For her Nieman Lab fellowship, Melody Kramer interviewed me about my approach to volunteers and community with the Smithsonian Transcription Center.
In her resulting report “Putting the Public into Public Media,” Melody culls insights shared from contexts of many public(inter)facing projects. She puts forth alternative and manageable models for membership. For me, the take-away is to build from a simple but not-so-easy to achieve starting point: ask your public(s) to build with you, have a say in the product they consume, and work with your product to better suit their needs. Together, you can attain more meaningful, deeper, and resilient engagement.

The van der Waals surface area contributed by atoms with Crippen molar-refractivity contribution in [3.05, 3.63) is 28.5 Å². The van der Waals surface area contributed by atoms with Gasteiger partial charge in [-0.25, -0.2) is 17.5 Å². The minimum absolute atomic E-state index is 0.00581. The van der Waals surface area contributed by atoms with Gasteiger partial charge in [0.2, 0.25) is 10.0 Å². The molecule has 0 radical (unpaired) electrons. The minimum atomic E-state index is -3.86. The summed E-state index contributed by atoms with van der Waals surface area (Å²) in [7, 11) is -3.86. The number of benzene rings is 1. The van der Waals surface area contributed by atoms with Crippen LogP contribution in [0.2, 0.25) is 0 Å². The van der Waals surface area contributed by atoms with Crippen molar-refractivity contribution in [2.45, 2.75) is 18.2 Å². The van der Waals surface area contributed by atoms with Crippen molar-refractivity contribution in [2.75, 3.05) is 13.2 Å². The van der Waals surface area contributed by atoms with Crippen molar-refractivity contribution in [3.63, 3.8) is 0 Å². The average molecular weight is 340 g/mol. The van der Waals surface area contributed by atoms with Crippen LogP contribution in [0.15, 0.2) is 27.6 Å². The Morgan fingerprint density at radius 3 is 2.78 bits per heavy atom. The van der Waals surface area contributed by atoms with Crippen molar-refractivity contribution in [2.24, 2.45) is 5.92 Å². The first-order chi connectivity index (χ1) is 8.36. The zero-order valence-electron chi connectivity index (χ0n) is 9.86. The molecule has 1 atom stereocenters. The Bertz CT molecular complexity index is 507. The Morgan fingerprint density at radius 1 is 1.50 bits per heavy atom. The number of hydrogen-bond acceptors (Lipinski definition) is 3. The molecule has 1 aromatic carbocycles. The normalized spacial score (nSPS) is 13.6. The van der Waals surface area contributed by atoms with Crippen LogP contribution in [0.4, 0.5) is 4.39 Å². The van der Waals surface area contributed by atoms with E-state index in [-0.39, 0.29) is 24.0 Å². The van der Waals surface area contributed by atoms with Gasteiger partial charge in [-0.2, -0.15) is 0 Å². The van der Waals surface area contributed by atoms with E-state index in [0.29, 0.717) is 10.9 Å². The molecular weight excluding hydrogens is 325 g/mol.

Melody features my approach with the Smithsonian Transcription Center as a case study. In addition, she’s included some of my comments as a footnote. She asked me to detail “how” I build community and engage with our volunteers. Continue reading for my answers to Melody’s question: “How do you foster community?”
“I think I have fostered community by
- being authentic in my engagement (using my voice not hiding behind the Smithsonian, and being enthusiastic because this stuff is pretty cool),
- asking questions that furthered the dialogue (how did you hear about us? what did you think of that? what was most surprising? what would you like to do next?)
- establishing a rhetorical approach that made it clear that we/I was learning at the same time as the volunteers
- establishing a rhetorical approach that suggests there is ALWAYS more to the story and that this is a chance to make discoveries – and then by recognizing or acknowledging those discoveries